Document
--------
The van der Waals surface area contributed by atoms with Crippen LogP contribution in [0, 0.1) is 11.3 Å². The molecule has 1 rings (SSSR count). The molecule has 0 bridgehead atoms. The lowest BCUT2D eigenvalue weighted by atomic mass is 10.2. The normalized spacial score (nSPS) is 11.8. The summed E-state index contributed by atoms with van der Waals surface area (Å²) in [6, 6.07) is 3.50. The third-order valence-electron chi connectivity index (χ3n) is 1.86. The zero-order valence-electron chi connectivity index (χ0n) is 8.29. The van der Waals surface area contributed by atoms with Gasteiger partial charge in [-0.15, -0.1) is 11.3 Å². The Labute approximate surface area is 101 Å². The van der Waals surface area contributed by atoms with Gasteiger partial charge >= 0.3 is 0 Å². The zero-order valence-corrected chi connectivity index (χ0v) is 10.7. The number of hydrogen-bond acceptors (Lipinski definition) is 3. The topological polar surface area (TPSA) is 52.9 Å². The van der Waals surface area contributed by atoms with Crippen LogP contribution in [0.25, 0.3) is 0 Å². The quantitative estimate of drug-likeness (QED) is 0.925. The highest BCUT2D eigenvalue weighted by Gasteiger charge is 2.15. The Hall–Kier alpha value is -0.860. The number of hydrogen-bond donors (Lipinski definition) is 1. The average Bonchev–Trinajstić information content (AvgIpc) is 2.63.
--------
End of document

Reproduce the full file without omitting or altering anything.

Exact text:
The van der Waals surface area contributed by atoms with Crippen LogP contribution in [0, 0.1) is 11.3 Å². The molecule has 1 rings (SSSR count). The molecule has 0 bridgehead atoms. The lowest BCUT2D eigenvalue weighted by atomic mass is 10.2. The normalized spacial score (nSPS) is 11.8. The summed E-state index contributed by atoms with van der Waals surface area (Å²) in [6, 6.07) is 3.50. The third-order valence-electron chi connectivity index (χ3n) is 1.86. The zero-order valence-electron chi connectivity index (χ0n) is 8.29. The van der Waals surface area contributed by atoms with Gasteiger partial charge in [-0.15, -0.1) is 11.3 Å². The Labute approximate surface area is 101 Å². The van der Waals surface area contributed by atoms with Gasteiger partial charge >= 0.3 is 0 Å². The zero-order valence-corrected chi connectivity index (χ0v) is 10.7. The number of hydrogen-bond acceptors (Lipinski definition) is 3. The topological polar surface area (TPSA) is 52.9 Å². The van der Waals surface area contributed by atoms with Crippen LogP contribution in [0.25, 0.3) is 0 Å². The quantitative estimate of drug-likeness (QED) is 0.925. The highest BCUT2D eigenvalue weighted by Gasteiger charge is 2.15. The Hall–Kier alpha value is -0.860. The number of hydrogen-bond donors (Lipinski definition) is 1. The average Bonchev–Trinajstić information content (AvgIpc) is 2.63.